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Wednesday, 7 January 2015

Invite your in-laws to stay for a few months!

Daf Yomi Yevamos 95

Benjy and Sara had just had their first child when the request came from Benjy's parents, Riva and Jake.
“We’re doing some major renovations on our place.  Could we move in with you guys for a few months?”  The young couple didn’t know how they could say no to his parents and so they welcomed them into their home and day-to-day lives.

Jake and Riva got right into their new role as grandparents, trying to help out wherever possible.  But as time wore on, Sara began to resent their presence.  She felt like they were stepping on her parenting toes whenever they were around.  And that seemed to be always.  Something had to give.

Concerning the difference between the Torah’s transgressions of cohabitating with one’s mother-in-law and one’s sister-in-law, Rabbi Judah teaches:  The House of Shamai and the House of Hillel did not dispute the fact that one who cohabits with one’s mother-in-law invalidates his marriage to his wife.  When do they disagree?  In the matter of one who cohabits with one’s wife’s sister.   The House of Shamai says that this invalidates the marriage.  The House of Hillel says that it does not invalidate the marriage.

Rabbi Ami quoted Resh Lakish: What is Rabbi Judah’s reasoning?  Concerning cohabitation with one’s mother-in-law, the Torah states, “In fire, they shall burn him and them (his wife and her mother).”  But is the entire household liable to burning?  The wife was the innocent party!  Rather, since it is not meant to be understood literally that she is burned, let us derive that she is now prohibited to her husband.

I’m not sure how many young men are literally cohabiting with their mothers-in-law; but still, it goes without saying that certainly, first and foremost, we must take the Torah simply as stated.  But on a more figurative level, the Torah is warning us of the perils of ‘cohabitation’ – living together – with one’s in-laws.  Now, most people don’t have to deal with their in-laws asking to stay under their roof for extended periods of time.  But everyone deals with the transition of the new relationship, as one moves from one family unit with one’s parents to the new family unit with one’s spouse.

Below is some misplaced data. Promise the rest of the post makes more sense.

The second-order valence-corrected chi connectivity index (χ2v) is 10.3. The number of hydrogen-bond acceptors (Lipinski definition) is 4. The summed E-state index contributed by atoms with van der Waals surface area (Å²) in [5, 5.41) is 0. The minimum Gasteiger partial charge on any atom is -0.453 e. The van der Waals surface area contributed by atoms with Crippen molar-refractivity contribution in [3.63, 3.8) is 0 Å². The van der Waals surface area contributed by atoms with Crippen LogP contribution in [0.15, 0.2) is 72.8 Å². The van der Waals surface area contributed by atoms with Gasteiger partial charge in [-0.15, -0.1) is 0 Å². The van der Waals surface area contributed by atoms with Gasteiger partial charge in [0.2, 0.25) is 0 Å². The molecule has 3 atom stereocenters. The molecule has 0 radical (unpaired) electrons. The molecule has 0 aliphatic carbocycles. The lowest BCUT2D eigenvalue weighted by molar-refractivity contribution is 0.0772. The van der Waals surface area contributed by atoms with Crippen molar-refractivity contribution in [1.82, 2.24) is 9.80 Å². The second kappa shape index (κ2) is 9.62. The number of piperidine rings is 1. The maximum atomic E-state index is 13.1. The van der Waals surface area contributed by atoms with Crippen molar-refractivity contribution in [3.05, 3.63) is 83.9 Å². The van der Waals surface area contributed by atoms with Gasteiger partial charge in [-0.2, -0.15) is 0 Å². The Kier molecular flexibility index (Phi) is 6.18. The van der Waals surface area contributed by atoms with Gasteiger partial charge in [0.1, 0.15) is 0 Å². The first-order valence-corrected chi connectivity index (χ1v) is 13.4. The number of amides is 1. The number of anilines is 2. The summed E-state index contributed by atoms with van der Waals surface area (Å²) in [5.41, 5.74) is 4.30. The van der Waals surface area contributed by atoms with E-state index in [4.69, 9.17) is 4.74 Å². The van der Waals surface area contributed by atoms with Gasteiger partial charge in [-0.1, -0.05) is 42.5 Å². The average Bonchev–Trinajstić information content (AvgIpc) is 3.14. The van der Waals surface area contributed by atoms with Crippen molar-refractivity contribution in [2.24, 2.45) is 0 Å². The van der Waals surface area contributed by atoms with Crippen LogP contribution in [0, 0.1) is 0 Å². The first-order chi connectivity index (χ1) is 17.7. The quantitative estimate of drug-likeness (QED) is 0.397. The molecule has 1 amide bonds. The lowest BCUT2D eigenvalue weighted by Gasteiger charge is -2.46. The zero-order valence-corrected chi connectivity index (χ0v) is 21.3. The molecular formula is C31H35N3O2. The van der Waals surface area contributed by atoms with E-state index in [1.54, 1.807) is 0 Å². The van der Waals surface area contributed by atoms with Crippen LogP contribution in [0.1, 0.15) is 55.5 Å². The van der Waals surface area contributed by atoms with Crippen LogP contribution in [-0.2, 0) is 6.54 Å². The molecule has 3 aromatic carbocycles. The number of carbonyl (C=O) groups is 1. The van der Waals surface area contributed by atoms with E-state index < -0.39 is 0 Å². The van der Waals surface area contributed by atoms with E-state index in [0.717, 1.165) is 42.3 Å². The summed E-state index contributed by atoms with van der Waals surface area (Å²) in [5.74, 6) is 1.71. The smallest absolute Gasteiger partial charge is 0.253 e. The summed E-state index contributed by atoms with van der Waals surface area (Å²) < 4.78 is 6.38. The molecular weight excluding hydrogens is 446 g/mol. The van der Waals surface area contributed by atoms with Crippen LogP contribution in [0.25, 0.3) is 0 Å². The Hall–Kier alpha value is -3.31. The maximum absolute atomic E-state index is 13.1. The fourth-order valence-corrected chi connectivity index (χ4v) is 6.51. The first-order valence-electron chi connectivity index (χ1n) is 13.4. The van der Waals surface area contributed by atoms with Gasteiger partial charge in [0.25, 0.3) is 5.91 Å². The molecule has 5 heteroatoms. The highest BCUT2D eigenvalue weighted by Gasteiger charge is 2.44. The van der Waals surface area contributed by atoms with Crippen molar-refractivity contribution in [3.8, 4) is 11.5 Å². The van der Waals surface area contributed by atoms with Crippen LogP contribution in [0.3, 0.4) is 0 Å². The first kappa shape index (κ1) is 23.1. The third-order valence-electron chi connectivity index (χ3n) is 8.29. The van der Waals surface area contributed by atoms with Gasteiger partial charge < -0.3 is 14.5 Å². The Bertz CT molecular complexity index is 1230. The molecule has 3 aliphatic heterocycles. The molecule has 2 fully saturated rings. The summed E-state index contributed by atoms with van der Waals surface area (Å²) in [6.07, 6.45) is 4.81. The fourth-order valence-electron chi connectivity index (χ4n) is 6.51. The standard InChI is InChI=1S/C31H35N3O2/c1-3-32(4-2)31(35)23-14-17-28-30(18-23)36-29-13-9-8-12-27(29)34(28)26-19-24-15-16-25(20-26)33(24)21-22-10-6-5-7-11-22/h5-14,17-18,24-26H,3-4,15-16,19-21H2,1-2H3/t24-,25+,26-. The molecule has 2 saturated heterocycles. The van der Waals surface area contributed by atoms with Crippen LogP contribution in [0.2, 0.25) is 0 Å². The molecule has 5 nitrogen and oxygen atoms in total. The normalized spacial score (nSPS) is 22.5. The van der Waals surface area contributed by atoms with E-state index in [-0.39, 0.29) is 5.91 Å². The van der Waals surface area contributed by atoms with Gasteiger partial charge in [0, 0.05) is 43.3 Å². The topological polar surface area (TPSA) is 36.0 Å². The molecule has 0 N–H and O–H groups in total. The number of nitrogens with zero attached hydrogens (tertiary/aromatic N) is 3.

Change is not easy and the more you are aware of the challenges presented by the transition, the more you can guarantee that nobody is hurt in the process.   As a newlywed, you’ve spent the last couple of decades confiding in your parent and now you suddenly need to shut the door on a huge part of that relationship and start to confide in a person you’ve just met and hardly know.   And so when you have your first fight, you must figure it out with your spouse, as hard as that might be.  It’s not okay to go running back to your parents for their advice.   That causes everyone to burn.

And if you are the parents of a newlywed, you too need to know your boundaries.  It’s great to help out with the grandchildren but only if your kids want that help.  It’s wonderful to provide financial assistance, but only if your kids are both okay with it.  Otherwise it can cause serious imbalance in the relationship, especially if your child-in-law’s parents are not providing the same assistance.  Not all help is good help and you must tread so carefully in the life of your married child.  You may be acting completely innocently, but if anyone is hurting, all get burned in the process.  Cohabitation can sometimes mean just being in their home and lives way too often.

Family could be an acronym for ‘Father-And-Mother-In-Law, Yikes!’ Or it could mean ‘Father-And-Mother-In-Law-Yippee!’  That’s in your hands.  In-law relationships are, by their very nature, fraught with challenges.  You get to choose your spouse; you don’t get to choose your in-laws.  But they’re an integral part of family.  May you merit the ‘Yippee’ of your relationship with your children-in-law and parents-in-law, always knowing when and where to help out and when and where to draw the line!

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